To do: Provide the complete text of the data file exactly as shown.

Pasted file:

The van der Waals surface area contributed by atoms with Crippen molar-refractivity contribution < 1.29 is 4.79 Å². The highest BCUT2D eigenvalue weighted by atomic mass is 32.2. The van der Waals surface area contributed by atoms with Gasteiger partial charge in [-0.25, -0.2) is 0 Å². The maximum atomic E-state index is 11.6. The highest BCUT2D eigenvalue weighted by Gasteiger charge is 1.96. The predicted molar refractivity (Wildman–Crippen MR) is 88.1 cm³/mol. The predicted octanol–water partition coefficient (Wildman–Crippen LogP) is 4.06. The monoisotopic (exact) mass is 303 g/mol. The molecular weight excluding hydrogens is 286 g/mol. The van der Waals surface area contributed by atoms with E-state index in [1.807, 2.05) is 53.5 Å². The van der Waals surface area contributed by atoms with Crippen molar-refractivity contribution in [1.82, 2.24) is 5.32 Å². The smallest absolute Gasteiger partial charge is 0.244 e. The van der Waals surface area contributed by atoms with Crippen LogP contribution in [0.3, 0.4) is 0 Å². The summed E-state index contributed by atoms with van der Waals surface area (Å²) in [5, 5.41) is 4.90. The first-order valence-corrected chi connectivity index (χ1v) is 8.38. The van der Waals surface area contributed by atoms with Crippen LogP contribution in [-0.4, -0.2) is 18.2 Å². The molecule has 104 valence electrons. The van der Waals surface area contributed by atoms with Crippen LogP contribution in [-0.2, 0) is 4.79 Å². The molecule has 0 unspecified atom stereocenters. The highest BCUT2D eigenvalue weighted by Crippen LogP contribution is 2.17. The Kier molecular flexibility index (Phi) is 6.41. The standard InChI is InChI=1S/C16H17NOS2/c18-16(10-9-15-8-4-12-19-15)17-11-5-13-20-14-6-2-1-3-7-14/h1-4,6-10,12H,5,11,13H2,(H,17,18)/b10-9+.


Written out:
The van der Waals surface area contributed by atoms with Crippen molar-refractivity contribution < 1.29 is 4.79 Å². The highest BCUT2D eigenvalue weighted by atomic mass is 32.2. The van der Waals surface area contributed by atoms with Gasteiger partial charge in [-0.25, -0.2) is 0 Å². The maximum atomic E-state index is 11.6. The highest BCUT2D eigenvalue weighted by Gasteiger charge is 1.96. The predicted molar refractivity (Wildman–Crippen MR) is 88.1 cm³/mol. The predicted octanol–water partition coefficient (Wildman–Crippen LogP) is 4.06. The monoisotopic (exact) mass is 303 g/mol. The molecular weight excluding hydrogens is 286 g/mol. The van der Waals surface area contributed by atoms with E-state index in [1.807, 2.05) is 53.5 Å². The van der Waals surface area contributed by atoms with Crippen molar-refractivity contribution in [1.82, 2.24) is 5.32 Å². The smallest absolute Gasteiger partial charge is 0.244 e. The van der Waals surface area contributed by atoms with Crippen LogP contribution in [0.3, 0.4) is 0 Å². The summed E-state index contributed by atoms with van der Waals surface area (Å²) in [5, 5.41) is 4.90. The first-order valence-corrected chi connectivity index (χ1v) is 8.38. The van der Waals surface area contributed by atoms with Crippen LogP contribution in [-0.4, -0.2) is 18.2 Å². The molecule has 104 valence electrons. The van der Waals surface area contributed by atoms with Crippen LogP contribution in [-0.2, 0) is 4.79 Å². The molecule has 0 unspecified atom stereocenters. The highest BCUT2D eigenvalue weighted by Crippen LogP contribution is 2.17. The Kier molecular flexibility index (Phi) is 6.41. The standard InChI is InChI=1S/C16H17NOS2/c18-16(10-9-15-8-4-12-19-15)17-11-5-13-20-14-6-2-1-3-7-14/h1-4,6-10,12H,5,11,13H2,(H,17,18)/b10-9+.